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While watching CNN and the devastation of Japan, two commercials came up sporting the tag of "The People of America's Oil and Natural Gas Industry." Further research (because I wanted to look up the website), led to Wiki indicating these ads were actually from the American Petroleum Institute.

They spotted, that day - how new technology allows the Natural Gas Drilling to come from the same well as oil drilling (Encana is very much a part of API), however - how many of these drills do we actually see? The ad says it lessons the impact on the environment, so we have less polluted water? The next ad shows how they (API) boosts the economy through 9.2 million jobs. Both these ads occur to me to be on the defensive. They have changed from 2 years ago - where they presented themselves as the solution to all our problems (while they had folks repeating that slogan "drill baby drill")


I watched Gasland on HBO a few times (in HD heehee), so I never fell for the ads. However, HBO ISN'T available to the masses (Jim Cramer backed off on his Natural Gas is the investment of the future rhetoric during the times this show was performing. I LIKE Jim Cramer, but I don't have to agree with him). Once the show was off the air, he was back to the same ole - hoping that Boone Pickens and Obama would all come together to see the light.

Then came HYDROFRACKED. Now - we have a free Ebook for the masses, and there are a LOT of Kindle owners, and a Lot of tablets, phones with the Kindle App. Methinks perhaps as many if not more than the number that subscribe to HBO.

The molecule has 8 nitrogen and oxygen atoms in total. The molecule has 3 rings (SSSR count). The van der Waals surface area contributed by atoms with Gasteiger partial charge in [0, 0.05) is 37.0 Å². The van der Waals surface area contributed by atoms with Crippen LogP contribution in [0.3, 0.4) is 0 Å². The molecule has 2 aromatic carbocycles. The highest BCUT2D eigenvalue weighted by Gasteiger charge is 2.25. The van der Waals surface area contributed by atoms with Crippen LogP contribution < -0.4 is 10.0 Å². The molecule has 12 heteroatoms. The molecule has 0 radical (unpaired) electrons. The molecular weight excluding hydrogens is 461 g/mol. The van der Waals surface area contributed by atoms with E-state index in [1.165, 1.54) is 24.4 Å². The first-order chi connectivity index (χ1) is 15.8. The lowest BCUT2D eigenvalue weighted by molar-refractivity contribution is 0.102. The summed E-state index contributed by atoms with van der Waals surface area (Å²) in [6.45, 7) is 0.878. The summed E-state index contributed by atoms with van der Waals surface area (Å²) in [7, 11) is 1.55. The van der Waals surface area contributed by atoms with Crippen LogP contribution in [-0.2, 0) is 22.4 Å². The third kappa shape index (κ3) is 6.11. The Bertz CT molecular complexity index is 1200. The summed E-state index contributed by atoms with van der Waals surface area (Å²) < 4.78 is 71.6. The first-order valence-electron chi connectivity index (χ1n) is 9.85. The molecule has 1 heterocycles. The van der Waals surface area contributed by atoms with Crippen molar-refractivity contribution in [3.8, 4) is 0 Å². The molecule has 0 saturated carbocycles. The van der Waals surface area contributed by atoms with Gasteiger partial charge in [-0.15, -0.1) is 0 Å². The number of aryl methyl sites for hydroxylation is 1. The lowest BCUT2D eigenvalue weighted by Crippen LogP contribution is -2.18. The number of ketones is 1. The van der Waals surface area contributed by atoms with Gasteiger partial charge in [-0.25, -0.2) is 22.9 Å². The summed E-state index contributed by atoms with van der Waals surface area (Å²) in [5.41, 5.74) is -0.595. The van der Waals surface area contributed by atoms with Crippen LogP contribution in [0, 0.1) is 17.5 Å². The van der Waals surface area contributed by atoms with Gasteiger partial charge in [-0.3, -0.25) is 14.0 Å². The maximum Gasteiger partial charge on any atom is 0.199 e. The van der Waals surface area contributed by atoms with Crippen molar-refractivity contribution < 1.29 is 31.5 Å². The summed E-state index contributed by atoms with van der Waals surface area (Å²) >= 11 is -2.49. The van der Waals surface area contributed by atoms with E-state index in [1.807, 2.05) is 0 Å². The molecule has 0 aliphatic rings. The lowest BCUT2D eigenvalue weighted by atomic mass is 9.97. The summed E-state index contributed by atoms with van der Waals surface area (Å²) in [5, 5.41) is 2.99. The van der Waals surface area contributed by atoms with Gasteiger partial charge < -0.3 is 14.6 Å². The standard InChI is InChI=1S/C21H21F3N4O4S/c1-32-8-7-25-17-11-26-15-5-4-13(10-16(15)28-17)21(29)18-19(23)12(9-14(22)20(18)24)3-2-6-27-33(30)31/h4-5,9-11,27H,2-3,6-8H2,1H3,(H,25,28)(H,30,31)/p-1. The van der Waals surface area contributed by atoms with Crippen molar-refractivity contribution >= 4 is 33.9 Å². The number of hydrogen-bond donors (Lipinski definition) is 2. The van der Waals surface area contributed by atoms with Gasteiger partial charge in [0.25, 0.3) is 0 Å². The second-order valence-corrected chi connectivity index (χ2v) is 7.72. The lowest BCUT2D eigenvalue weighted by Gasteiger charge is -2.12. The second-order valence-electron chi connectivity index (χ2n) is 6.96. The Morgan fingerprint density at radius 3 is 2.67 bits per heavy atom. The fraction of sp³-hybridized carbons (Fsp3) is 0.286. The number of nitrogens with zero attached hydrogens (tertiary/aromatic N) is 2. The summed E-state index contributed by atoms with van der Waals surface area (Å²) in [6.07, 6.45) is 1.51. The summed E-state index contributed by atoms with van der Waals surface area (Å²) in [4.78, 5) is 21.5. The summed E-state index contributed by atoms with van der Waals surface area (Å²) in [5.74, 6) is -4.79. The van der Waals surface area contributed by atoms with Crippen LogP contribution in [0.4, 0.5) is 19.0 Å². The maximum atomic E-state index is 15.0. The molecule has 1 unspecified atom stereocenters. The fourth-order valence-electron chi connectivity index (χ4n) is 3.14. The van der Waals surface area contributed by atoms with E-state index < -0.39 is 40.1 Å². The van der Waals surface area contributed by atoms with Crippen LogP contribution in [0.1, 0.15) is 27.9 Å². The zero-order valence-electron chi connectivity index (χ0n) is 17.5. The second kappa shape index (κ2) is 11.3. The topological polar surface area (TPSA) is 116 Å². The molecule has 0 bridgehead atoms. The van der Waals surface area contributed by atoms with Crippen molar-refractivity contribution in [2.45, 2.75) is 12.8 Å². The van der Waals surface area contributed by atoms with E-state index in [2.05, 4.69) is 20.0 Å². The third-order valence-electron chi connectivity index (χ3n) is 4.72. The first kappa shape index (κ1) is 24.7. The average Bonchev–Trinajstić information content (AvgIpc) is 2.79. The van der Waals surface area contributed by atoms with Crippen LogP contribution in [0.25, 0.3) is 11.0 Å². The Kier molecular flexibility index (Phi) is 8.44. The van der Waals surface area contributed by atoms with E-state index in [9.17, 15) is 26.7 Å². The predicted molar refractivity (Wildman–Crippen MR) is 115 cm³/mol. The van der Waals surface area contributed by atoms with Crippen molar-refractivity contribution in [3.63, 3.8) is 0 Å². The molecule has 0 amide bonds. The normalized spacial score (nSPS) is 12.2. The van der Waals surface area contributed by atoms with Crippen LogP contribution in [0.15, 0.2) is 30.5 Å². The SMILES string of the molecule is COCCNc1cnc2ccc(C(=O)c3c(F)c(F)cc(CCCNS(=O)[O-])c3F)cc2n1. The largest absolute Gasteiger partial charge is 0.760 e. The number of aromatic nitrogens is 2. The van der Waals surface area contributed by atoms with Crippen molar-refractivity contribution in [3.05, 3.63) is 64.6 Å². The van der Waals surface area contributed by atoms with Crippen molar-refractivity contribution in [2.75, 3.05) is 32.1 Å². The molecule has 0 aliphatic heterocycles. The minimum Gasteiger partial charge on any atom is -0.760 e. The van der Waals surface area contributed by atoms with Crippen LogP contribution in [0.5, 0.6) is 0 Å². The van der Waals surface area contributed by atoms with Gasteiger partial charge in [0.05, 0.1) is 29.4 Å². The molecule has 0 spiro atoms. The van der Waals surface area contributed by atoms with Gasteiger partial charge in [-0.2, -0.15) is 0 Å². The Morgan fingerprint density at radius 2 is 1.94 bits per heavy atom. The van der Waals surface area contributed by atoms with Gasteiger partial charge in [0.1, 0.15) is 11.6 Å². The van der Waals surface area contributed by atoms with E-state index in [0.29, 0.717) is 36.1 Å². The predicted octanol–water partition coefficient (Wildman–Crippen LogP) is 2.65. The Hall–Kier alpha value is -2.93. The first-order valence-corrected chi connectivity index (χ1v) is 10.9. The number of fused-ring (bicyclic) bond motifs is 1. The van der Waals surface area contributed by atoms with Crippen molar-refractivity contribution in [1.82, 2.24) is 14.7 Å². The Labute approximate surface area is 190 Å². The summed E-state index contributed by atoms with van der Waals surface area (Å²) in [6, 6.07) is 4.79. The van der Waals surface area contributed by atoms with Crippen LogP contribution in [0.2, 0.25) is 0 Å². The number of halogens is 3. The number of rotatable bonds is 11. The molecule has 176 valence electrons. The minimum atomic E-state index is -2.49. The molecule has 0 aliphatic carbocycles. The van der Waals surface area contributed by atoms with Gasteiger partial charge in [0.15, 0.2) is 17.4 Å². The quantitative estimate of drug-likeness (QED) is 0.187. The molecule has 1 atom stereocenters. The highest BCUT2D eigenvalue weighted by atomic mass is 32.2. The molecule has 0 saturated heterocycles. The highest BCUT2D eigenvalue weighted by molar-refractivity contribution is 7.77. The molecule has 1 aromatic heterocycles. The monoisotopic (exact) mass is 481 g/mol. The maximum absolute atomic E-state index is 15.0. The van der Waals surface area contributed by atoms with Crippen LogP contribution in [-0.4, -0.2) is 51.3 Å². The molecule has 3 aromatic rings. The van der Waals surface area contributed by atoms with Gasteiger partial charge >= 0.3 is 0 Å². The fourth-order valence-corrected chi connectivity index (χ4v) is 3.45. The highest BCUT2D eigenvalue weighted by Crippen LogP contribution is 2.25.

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1 of 1 people found the following review helpful By Scott Herb H on July 1, 2014
Format: Kindle Edition Verified Purchase
The specific incidents of this book are not new to Mr. Meeks and the people of Wyoming. These stories consistently follow Hydrofrackturing (fracking) well sites and therefore this nightmare is becoming a reality across the country.

This is a well written, interesting story told from a largely neutral point of view. The facts are provided along with the increasingly frustrated feelings of Mr Meeks so the book is not completely free from opinion and objectivity. However, any person who drinks water SHOULD become highly opinionated about this issue. It is a national crisis, created by short-sighted policy change, without which, this story would not be possible.

Despite the oil company claims that the chemicals used in the fracking process is safe, there remains consistent documentation of private use water wells "mysteriously" becoming tainted when proximal to fracking wells. If fracking is safe then Big Oil should willingly submit a list of chemicals used so those chemicals can be specifically tested for in the contaminated drinking wells. They say they have nothing to hide and there is no danger yet their process is shrouded in secrecy. Legally. That is why this story, on the surface, seams almost unbelievable. A reasonable person knows there are strict laws and guidelines concerning how a home owner discards unused paint or the oil from an oil change they perform in the driveway. So how is it possible the such a large scale operation such as drilling for gas and oil, can legally evade the same laws and guidelines?

The unfortunate key to this issue is what has come to be known as the "Halliburton Loophole," an exemption for gas drilling and extraction from requirements of the Safe Drinking Water Act (SDWA).